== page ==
She also stands by the administration’s decision to improve ties with Russia in the infamous “reset,” declaring the objective was to find common ground on arms control, Iranian sanctions, Afghanistan and other issues. “For those who expected the reset to open a new era of goodwill between Russia and the United States, it proved to be a bitter disappointment. For those of us who had more modest expectations — that de-linking tough issues and toning down rhetoric on both sides could create space for progress on specific priorities — the reset delivered,” she writes.
Clinton insists she never expected things would go smoothly and adds that the return of Vladimir Putin to the Russian presidency halted progress on many fronts. She details a stark memo she sent Obama as she was leaving the administration warning that Putin needed to be dealt with firmly. She professes not to be surprised by Putin’s aggressive actions in Ukraine and contends that the administration’s efforts to reinvigorate NATO, restore strained transatlantic relations and reduce Europe’s dependence on Russian energy “put us in a stronger position to meet this challenge, though Putin has many cards to play too.”
Clinton also uses her memoir to respond to critics. Regarding her Senate vote in 2002 granting President Bush authorization to use force in Iraq, Clinton says she tried to consider all the evidence and solicit opinions inside and outside government before supporting the resolution. “Over the years that followed, many Senators came to wish they had voted against the resolution. I was one of them. As the war dragged on, with every letter I sent to a family in New York who lost a son or daughter, a father or mother, my mistake became more painful.”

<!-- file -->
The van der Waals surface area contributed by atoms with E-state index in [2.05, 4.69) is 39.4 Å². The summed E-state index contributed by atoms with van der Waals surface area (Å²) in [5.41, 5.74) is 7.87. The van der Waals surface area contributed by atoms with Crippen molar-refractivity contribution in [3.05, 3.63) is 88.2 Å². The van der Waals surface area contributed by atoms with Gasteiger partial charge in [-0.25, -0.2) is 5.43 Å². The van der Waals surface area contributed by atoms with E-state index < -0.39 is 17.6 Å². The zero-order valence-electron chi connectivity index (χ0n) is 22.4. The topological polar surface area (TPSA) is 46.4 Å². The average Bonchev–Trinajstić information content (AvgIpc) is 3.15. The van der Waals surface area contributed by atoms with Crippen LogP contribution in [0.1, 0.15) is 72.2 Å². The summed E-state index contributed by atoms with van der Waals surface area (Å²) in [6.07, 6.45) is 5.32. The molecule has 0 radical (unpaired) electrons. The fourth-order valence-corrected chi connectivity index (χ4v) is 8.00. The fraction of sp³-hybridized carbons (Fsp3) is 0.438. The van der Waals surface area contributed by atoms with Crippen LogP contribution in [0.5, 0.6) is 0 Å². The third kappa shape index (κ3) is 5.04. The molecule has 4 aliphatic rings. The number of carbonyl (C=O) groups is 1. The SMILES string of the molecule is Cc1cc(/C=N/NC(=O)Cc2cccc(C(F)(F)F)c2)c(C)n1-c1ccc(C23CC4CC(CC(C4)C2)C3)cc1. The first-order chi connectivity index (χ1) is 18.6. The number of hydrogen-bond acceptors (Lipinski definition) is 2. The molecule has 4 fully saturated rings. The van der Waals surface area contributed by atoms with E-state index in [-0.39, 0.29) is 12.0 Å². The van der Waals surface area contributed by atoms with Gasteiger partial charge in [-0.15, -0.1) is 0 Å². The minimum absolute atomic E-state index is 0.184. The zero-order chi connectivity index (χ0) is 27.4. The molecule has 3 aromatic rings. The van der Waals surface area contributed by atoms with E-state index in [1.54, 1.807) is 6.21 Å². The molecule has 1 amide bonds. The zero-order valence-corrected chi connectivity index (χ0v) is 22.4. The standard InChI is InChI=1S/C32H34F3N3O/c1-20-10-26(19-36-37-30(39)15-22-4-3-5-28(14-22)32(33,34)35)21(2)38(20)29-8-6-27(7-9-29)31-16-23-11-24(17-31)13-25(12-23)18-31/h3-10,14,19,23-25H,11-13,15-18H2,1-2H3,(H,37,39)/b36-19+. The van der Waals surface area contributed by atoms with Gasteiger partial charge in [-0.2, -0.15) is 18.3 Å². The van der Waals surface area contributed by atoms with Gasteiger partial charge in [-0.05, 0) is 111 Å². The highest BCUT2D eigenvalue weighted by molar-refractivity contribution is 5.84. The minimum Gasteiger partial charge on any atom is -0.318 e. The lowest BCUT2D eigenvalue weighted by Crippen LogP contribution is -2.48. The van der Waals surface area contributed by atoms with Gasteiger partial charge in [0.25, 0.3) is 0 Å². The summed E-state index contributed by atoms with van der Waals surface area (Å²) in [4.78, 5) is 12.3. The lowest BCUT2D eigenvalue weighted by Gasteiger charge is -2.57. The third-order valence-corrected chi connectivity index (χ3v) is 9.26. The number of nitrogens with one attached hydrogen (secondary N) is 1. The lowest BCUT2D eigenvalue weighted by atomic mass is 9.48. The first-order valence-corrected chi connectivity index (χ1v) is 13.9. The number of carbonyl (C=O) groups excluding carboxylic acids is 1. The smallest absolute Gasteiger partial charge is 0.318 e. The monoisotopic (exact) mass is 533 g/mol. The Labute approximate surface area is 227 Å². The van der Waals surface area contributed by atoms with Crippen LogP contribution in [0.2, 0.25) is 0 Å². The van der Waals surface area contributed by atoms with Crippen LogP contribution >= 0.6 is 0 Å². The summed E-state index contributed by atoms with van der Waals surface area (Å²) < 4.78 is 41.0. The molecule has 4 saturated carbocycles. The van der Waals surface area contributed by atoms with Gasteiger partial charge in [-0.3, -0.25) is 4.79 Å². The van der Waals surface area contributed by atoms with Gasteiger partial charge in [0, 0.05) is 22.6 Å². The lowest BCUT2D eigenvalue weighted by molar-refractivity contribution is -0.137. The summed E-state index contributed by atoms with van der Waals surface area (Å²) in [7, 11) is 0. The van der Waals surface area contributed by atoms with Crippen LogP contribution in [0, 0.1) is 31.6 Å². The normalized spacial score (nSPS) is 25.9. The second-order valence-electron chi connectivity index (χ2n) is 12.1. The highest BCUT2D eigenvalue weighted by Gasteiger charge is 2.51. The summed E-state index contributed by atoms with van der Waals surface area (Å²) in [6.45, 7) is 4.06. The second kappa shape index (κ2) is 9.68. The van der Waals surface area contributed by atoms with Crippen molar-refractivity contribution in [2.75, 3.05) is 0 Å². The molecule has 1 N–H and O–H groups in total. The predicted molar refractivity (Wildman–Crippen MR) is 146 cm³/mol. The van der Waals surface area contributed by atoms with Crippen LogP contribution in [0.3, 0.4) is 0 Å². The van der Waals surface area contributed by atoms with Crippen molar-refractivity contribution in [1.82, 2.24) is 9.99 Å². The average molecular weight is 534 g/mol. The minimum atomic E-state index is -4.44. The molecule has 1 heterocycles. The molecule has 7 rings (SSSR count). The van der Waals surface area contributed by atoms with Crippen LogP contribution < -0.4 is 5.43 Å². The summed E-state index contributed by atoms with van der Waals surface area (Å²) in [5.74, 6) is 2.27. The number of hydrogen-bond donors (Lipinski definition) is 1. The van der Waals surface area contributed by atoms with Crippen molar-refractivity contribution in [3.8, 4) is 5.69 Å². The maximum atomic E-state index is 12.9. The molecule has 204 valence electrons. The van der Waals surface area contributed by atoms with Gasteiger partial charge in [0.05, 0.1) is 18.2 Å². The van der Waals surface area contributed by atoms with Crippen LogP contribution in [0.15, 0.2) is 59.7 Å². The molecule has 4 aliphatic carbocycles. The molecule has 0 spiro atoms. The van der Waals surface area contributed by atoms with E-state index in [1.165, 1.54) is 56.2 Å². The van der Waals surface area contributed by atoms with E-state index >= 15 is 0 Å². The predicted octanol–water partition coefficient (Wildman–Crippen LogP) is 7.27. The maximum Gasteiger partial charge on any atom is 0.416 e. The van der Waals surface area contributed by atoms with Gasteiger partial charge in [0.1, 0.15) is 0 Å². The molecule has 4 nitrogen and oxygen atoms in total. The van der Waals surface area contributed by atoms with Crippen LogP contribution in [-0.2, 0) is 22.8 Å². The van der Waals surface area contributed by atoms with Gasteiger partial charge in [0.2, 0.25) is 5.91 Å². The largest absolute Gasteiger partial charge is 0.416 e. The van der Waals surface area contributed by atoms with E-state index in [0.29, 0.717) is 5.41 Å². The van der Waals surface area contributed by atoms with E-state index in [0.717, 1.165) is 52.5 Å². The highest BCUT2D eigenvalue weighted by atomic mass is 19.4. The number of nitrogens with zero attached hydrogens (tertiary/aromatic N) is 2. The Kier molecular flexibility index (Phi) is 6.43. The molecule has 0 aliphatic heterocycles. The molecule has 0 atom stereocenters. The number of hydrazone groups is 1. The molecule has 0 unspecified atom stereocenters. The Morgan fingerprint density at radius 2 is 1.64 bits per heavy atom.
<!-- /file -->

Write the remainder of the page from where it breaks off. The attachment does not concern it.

She says this mistake compelled her to view Bush’s 2007 plan for a troop surge into Iraq with deep skepticism. “Five years later President Bush asked us to trust him again, this time about his proposed surge, and I wasn’t buying it. I didn’t believe that simply sending more troops would solve the mess we were in,” she writes, noting that lessons of Iraq informed her approach to Afghanistan and gave her “more experience, wisdom, skepticism and humility.”
Clinton’s self-defense is most striking and detailed as it pertains to Libya and the Sept. 11, 2012, attack on the Benghazi diplomatic compound that killed four Americans, including Ambassador Chris Stevens. She devotes two carefully drafted chapters to the tragedy that Republicans hope will derail her presidential prospects, discussing her prompt decision to create a special Benghazi review panel and her acceptance of all 29 of its recommendations. But she says Republicans are not interested in constructive ideas. “I will not be part of a political slugfest on the backs of dead Americans. It’s just plain wrong and it’s unworthy of our great country. Those who insist on politicizing the tragedy will have to do so without me,” she declares.